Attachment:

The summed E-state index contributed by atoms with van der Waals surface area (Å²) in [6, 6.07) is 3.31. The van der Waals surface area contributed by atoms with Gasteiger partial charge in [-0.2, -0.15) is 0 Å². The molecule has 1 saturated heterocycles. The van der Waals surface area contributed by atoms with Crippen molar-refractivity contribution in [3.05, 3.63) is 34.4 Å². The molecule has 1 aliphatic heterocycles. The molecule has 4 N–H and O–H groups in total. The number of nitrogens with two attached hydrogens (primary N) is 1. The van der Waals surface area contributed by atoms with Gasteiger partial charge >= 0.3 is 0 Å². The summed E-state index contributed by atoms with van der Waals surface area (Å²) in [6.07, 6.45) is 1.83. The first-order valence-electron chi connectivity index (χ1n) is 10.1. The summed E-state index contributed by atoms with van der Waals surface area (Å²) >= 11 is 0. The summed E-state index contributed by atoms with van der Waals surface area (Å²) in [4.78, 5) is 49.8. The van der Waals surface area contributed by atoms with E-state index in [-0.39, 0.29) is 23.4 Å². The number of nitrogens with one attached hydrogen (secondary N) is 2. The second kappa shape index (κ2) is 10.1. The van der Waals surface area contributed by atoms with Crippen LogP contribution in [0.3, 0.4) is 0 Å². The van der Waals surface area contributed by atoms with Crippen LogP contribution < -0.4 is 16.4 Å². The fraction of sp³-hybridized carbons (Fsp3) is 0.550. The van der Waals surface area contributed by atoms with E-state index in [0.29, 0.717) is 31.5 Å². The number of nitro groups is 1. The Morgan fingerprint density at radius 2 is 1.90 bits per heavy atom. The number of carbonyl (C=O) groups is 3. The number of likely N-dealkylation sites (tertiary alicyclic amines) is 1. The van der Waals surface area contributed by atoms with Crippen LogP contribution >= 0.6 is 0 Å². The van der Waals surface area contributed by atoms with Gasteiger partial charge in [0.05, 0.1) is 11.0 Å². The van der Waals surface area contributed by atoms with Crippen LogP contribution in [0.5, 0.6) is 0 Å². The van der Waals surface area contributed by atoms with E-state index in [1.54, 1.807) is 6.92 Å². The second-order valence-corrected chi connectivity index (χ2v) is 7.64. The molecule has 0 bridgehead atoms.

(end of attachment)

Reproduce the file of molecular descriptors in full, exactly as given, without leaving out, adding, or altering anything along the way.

The summed E-state index contributed by atoms with van der Waals surface area (Å²) in [6, 6.07) is 3.31. The van der Waals surface area contributed by atoms with Gasteiger partial charge in [-0.2, -0.15) is 0 Å². The molecule has 1 saturated heterocycles. The van der Waals surface area contributed by atoms with Crippen molar-refractivity contribution in [3.05, 3.63) is 34.4 Å². The molecule has 1 aliphatic heterocycles. The molecule has 4 N–H and O–H groups in total. The number of nitrogens with two attached hydrogens (primary N) is 1. The van der Waals surface area contributed by atoms with Gasteiger partial charge >= 0.3 is 0 Å². The summed E-state index contributed by atoms with van der Waals surface area (Å²) in [6.07, 6.45) is 1.83. The first-order valence-electron chi connectivity index (χ1n) is 10.1. The summed E-state index contributed by atoms with van der Waals surface area (Å²) >= 11 is 0. The summed E-state index contributed by atoms with van der Waals surface area (Å²) in [4.78, 5) is 49.8. The van der Waals surface area contributed by atoms with E-state index in [-0.39, 0.29) is 23.4 Å². The number of nitrogens with one attached hydrogen (secondary N) is 2. The second kappa shape index (κ2) is 10.1. The van der Waals surface area contributed by atoms with Crippen LogP contribution in [0.3, 0.4) is 0 Å². The van der Waals surface area contributed by atoms with Crippen LogP contribution < -0.4 is 16.4 Å². The fraction of sp³-hybridized carbons (Fsp3) is 0.550. The van der Waals surface area contributed by atoms with E-state index in [0.29, 0.717) is 31.5 Å². The number of nitro groups is 1. The Morgan fingerprint density at radius 2 is 1.90 bits per heavy atom. The number of carbonyl (C=O) groups is 3. The number of likely N-dealkylation sites (tertiary alicyclic amines) is 1. The van der Waals surface area contributed by atoms with Crippen LogP contribution >= 0.6 is 0 Å². The van der Waals surface area contributed by atoms with Gasteiger partial charge in [0.05, 0.1) is 11.0 Å². The van der Waals surface area contributed by atoms with Crippen LogP contribution in [0.5, 0.6) is 0 Å². The van der Waals surface area contributed by atoms with E-state index in [1.54, 1.807) is 6.92 Å². The second-order valence-corrected chi connectivity index (χ2v) is 7.64. The molecule has 0 bridgehead atoms.